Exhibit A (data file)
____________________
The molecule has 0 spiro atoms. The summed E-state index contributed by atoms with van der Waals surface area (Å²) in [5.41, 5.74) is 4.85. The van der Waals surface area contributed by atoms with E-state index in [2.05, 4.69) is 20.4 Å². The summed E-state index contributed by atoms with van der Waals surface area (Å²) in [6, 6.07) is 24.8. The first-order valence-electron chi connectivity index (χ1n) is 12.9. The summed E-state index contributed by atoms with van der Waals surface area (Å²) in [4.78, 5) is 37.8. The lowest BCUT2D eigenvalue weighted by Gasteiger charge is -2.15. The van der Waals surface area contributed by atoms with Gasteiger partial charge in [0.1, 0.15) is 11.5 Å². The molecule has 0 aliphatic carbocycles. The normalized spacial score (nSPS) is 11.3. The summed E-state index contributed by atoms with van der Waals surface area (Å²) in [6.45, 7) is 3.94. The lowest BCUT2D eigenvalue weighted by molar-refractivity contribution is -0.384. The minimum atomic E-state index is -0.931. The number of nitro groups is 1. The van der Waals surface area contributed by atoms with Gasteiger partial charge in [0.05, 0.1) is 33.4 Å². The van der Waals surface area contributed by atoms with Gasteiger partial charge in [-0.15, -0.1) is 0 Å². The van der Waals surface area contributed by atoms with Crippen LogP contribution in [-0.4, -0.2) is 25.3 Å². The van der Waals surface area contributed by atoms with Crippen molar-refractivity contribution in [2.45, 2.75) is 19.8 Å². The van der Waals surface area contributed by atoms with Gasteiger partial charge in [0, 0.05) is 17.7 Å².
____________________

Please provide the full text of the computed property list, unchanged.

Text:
The molecule has 0 spiro atoms. The summed E-state index contributed by atoms with van der Waals surface area (Å²) in [5.41, 5.74) is 4.85. The van der Waals surface area contributed by atoms with E-state index in [2.05, 4.69) is 20.4 Å². The summed E-state index contributed by atoms with van der Waals surface area (Å²) in [6, 6.07) is 24.8. The first-order valence-electron chi connectivity index (χ1n) is 12.9. The summed E-state index contributed by atoms with van der Waals surface area (Å²) in [4.78, 5) is 37.8. The lowest BCUT2D eigenvalue weighted by Gasteiger charge is -2.15. The van der Waals surface area contributed by atoms with Gasteiger partial charge in [0.1, 0.15) is 11.5 Å². The molecule has 0 aliphatic carbocycles. The normalized spacial score (nSPS) is 11.3. The summed E-state index contributed by atoms with van der Waals surface area (Å²) in [6.45, 7) is 3.94. The lowest BCUT2D eigenvalue weighted by molar-refractivity contribution is -0.384. The minimum atomic E-state index is -0.931. The number of nitro groups is 1. The van der Waals surface area contributed by atoms with Gasteiger partial charge in [0.05, 0.1) is 33.4 Å². The van der Waals surface area contributed by atoms with Gasteiger partial charge in [-0.15, -0.1) is 0 Å². The van der Waals surface area contributed by atoms with Crippen LogP contribution in [-0.4, -0.2) is 25.3 Å². The van der Waals surface area contributed by atoms with Crippen molar-refractivity contribution in [2.45, 2.75) is 19.8 Å². The van der Waals surface area contributed by atoms with Gasteiger partial charge in [0, 0.05) is 17.7 Å².